In response to a federal voting rights lawsuit, a Georgia school district plans to change political boundaries to give black voters a majority in not just one but two of its school board districts.
Voting rights advocates filed the lawsuit in February against Emanuel County, claiming existing political boundaries violated the Voting Rights Act. Black voters are packed into one of the seven board districts, diluting their power to choose candidates to oversee local schools beyond that one district, according to the suit.
“This case stands as a stark reminder that voting discrimination remains alive and well and that the Voting Rights Act continues to be used as a powerful tool to confront that,” said Kristen Clarke, president and executive director of the Lawyers’ Committee for Civil Rights Under Law.
The settlement agreement requires the school board to pass a resolution asking state lawmakers to approve the change. Georgia law requires legislation for changes to political boundaries.
According to the lawsuit, black residents make up one-third of the county’s voting age population and about 43 percent of students. But the suit said only one of the school board’s seven districts was majority black. Black voters accounted for 81 percent of voters in that district compared to other districts where black voters ranged from 16 percent to 38 percent.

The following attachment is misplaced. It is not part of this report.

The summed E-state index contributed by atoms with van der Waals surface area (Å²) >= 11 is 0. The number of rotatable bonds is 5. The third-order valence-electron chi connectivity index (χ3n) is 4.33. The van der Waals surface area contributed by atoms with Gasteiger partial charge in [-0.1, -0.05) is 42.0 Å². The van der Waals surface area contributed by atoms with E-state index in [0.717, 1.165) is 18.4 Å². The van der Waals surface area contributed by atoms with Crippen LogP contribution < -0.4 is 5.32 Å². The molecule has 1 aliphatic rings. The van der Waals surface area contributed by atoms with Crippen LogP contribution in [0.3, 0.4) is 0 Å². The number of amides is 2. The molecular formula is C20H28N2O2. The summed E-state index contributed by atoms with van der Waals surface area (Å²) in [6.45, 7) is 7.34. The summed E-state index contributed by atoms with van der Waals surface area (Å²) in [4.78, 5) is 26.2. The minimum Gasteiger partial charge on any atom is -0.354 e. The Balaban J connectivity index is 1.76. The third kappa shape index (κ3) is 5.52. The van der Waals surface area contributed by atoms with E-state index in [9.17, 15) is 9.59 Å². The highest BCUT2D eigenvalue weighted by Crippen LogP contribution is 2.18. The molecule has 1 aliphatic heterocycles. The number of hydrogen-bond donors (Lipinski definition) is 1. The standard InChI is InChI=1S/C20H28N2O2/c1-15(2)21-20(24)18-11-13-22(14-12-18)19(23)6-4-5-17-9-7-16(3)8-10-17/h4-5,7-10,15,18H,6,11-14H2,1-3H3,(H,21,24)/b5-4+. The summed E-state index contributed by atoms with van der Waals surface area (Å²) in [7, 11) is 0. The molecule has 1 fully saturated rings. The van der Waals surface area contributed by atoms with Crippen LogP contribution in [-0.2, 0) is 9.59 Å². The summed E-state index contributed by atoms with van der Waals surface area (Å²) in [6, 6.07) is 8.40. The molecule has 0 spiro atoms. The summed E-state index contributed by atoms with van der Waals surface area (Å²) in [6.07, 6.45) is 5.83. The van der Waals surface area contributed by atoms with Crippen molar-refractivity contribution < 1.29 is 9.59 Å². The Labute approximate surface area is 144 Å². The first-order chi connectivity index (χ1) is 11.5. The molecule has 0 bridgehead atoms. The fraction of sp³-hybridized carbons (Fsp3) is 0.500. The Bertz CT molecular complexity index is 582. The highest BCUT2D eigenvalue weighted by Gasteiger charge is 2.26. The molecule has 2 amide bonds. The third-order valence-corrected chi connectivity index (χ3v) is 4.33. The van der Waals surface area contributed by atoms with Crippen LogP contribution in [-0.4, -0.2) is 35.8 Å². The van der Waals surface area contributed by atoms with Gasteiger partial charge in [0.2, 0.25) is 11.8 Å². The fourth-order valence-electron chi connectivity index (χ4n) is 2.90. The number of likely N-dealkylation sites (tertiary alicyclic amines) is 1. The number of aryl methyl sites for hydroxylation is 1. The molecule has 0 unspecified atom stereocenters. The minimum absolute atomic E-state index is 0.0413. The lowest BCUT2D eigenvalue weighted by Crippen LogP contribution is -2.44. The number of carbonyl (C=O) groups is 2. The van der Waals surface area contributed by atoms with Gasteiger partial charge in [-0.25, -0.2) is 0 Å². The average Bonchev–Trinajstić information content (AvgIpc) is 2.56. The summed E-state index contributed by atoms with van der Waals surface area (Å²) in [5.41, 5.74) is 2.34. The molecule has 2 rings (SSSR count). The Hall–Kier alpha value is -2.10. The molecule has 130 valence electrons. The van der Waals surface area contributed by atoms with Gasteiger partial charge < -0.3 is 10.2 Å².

Phil Hartley, an attorney for the school district and board, said the school board was relying on a 1980s court order when determining district boundaries but supports the changes.
“When this new information was provided about shifts in demographics, the district was more than willing to look at it and promptly move forward to make changes consistent with traditional redistricting guidelines,” Hartley said. “It certainly denied any intent or any kind of violation of law.”
The Lawyers’ Committee filed the suit on behalf of the Georgia State Conference of the NAACP and two black residents of Emanuel County, which is about 175 miles southeast of Atlanta.
Robert Helfand, an attorney for the residents and the NAACP, said the county and district were “extremely cooperative” after the complaint was filed. The Voting Rights Act doesn’t require proof of intent, he said, but the concentration of black voters into one school board district “obviously impinged” on African-American voting rights.